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Thermal Issues Appear To Cause My ASUS Zenbook Linux Woes

Hardware

Published on 03 June 2014 08:00 PM EDT
Written by Michael Larabel in Hardware
56 Comments

As I've expressed on Twitter and in a past article I've run into some tough times recently with the ASUS Zenbook UX301LAA ultrabook under Linux. ASUS wasn't of much help and after further system reboots, the issue appears to be heat-related with this Intel Haswell ultrabook.

In that former article I mentioned two frustrations with the UX301LAA ultrabook that I use as my main production issue: some Iris Graphics text rendering issues and a situation where the ultrabook will randomly reboot... Most of the time the system will just be idling and I'll walk back to the system a few minutes later to find it's rebooted itself. The Iris Graphics issue ended up being a Intel DRM kernel bug that's now fixed prior to 3.15 final. The rebooting issue, meanwhile, appears to be thermal-related after running into the situation several more times.

Thermal Issues Appear To Cause My ASUS Zenbook Linux Woes


Since the former article, a few times when the system reboots within one second of the system being powered up via the dmesg for the CPU cores it is already reporting "Core temperature above threshold, cpu clock throttled." Thermal problems were one of my assumptions early on and it's only further enforced by seeing these recent dmesg reports. This is rather surprising though seeing as when these reboots are occurring, the system is generally idling or just having Firefox, the GNOME Terminal, and Thunderbird open on the Ubuntu 14.04 desktop.

What I'm doing now to try to reduce the frequency of these random reboots is forcing the P-State power-save CPU scaling governor to keep the Intel Core i7-4558U statically at its lowest power-state (prior to this I was using the performance/ondemand defaults of P-State and ACPI CPUfreq depending upon the kernel release/configuration tested). Obviously this means reduced performance, but is suffice so far considering the lightweight tasks most of the time from my main production system being writing, Internet use, and emails.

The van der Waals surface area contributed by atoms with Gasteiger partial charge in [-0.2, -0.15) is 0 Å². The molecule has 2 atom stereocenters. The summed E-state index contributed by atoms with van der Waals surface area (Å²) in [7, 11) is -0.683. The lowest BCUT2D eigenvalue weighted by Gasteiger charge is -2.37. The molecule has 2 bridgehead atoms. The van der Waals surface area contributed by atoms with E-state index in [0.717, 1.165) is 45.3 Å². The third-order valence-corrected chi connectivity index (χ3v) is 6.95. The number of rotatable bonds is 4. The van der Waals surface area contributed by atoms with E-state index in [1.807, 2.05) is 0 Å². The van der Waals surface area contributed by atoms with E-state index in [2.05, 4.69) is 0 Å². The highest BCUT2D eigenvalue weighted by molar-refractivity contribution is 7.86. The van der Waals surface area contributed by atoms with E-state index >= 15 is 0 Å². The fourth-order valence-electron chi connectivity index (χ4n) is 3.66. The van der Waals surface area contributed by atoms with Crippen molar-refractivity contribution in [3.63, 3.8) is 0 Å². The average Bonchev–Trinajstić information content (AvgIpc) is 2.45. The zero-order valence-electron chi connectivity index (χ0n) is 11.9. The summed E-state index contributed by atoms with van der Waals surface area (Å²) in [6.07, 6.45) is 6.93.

After contacting ASUS after reporting the initial problems via Twitter, their response I received was:
Thank you for reaching out.

I was able to take a look at the service records for this model and I was not able to see anything that would indicate a known hardware issue with it. I do see some calls from our call center records reporting a restarting issue, but it's really nothing out of the ordinary, especially when factoring how well this unit sold.

That temp. range [65~75C] should be normal for these slim ultrabooks so I don't think there's an issue there either.

I'm not especially familiar with Linux troubleshooting, unfortunately. I can say with confidence that there are no known issues with the unit according to our call center records and HQ.

I wouldn't rule out a hardware issue, though; although it might just be isolated to your unit.

Tien

I'll see how the Zenbook is working after a few more days of sticking to the powersave scaling governor to keep the CPU in its lowest power/frequency state, but all indications so far are that it's a thermal issue -- either a hardware issue with the device or the Linux driver having too low of a threshold, considering these issues are coming up while idling / minimal load and in an air conditioned environment. Meanwhile, I still haven't encountered these CPU thermal throttling reports or stability issues on my other ASUS Zenbook, the UX32VDA that is being benchmarked quite often under various Linux distributions and different kernels.

Given this ASUS ultrabook is only a few months old, hopefully the ultrabook will be able to work out fine until the mobile Broadwell processors hit the market when I decide on my next laptop/ultrabook or end up back with a MacBook Pro.

Stay tuned for any further updates for this ASUS Zenbook Prime with Ubuntu 14.04 Linux...

About The Author
Michael Larabel is the principal author of Phoronix.com and founded the web-site in 2004 with a focus on enriching the Linux hardware experience and being the largest web-site devoted to Linux hardware reviews, particularly for products relevant to Linux gamers and enthusiasts but also commonly reviewing servers/workstations and embedded Linux devices. Michael has written more than 10,000 articles covering the state of Linux hardware support, Linux performance, graphics hardware drivers, and other topics. Michael is also the lead developer of the Phoronix Test Suite, Phoromatic, and OpenBenchmarking.org automated testing software. He can be followed via and or contacted via .
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